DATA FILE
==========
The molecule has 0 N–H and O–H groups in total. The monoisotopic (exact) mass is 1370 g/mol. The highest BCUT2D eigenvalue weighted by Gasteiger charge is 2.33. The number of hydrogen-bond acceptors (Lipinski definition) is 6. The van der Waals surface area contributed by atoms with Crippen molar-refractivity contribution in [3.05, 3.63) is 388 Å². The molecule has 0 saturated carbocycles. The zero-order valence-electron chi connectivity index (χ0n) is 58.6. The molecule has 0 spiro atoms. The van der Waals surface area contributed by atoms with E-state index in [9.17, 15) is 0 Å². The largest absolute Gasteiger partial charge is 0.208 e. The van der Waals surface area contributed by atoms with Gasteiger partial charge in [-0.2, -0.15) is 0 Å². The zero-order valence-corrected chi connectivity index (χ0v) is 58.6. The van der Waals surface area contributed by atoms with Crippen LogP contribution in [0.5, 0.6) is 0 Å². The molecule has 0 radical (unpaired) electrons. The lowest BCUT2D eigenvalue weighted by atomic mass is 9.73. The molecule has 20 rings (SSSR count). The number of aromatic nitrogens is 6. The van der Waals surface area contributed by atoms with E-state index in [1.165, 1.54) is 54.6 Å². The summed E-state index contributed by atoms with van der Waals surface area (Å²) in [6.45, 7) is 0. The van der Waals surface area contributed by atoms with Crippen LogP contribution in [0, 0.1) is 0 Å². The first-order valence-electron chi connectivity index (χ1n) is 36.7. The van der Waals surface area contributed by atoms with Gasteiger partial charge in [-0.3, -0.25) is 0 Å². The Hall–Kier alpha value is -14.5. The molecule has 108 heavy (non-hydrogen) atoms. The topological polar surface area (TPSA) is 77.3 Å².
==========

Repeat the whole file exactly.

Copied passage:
The molecule has 0 N–H and O–H groups in total. The monoisotopic (exact) mass is 1370 g/mol. The highest BCUT2D eigenvalue weighted by Gasteiger charge is 2.33. The number of hydrogen-bond acceptors (Lipinski definition) is 6. The van der Waals surface area contributed by atoms with Crippen molar-refractivity contribution in [3.05, 3.63) is 388 Å². The molecule has 0 saturated carbocycles. The zero-order valence-electron chi connectivity index (χ0n) is 58.6. The molecule has 0 spiro atoms. The van der Waals surface area contributed by atoms with E-state index in [9.17, 15) is 0 Å². The largest absolute Gasteiger partial charge is 0.208 e. The van der Waals surface area contributed by atoms with Gasteiger partial charge in [-0.2, -0.15) is 0 Å². The zero-order valence-corrected chi connectivity index (χ0v) is 58.6. The van der Waals surface area contributed by atoms with Crippen LogP contribution in [0.5, 0.6) is 0 Å². The molecule has 0 radical (unpaired) electrons. The lowest BCUT2D eigenvalue weighted by atomic mass is 9.73. The molecule has 20 rings (SSSR count). The number of aromatic nitrogens is 6. The van der Waals surface area contributed by atoms with E-state index in [1.165, 1.54) is 54.6 Å². The summed E-state index contributed by atoms with van der Waals surface area (Å²) in [6.45, 7) is 0. The van der Waals surface area contributed by atoms with Crippen LogP contribution in [0, 0.1) is 0 Å². The first-order valence-electron chi connectivity index (χ1n) is 36.7. The van der Waals surface area contributed by atoms with Gasteiger partial charge in [-0.3, -0.25) is 0 Å². The Hall–Kier alpha value is -14.5. The molecule has 108 heavy (non-hydrogen) atoms. The topological polar surface area (TPSA) is 77.3 Å².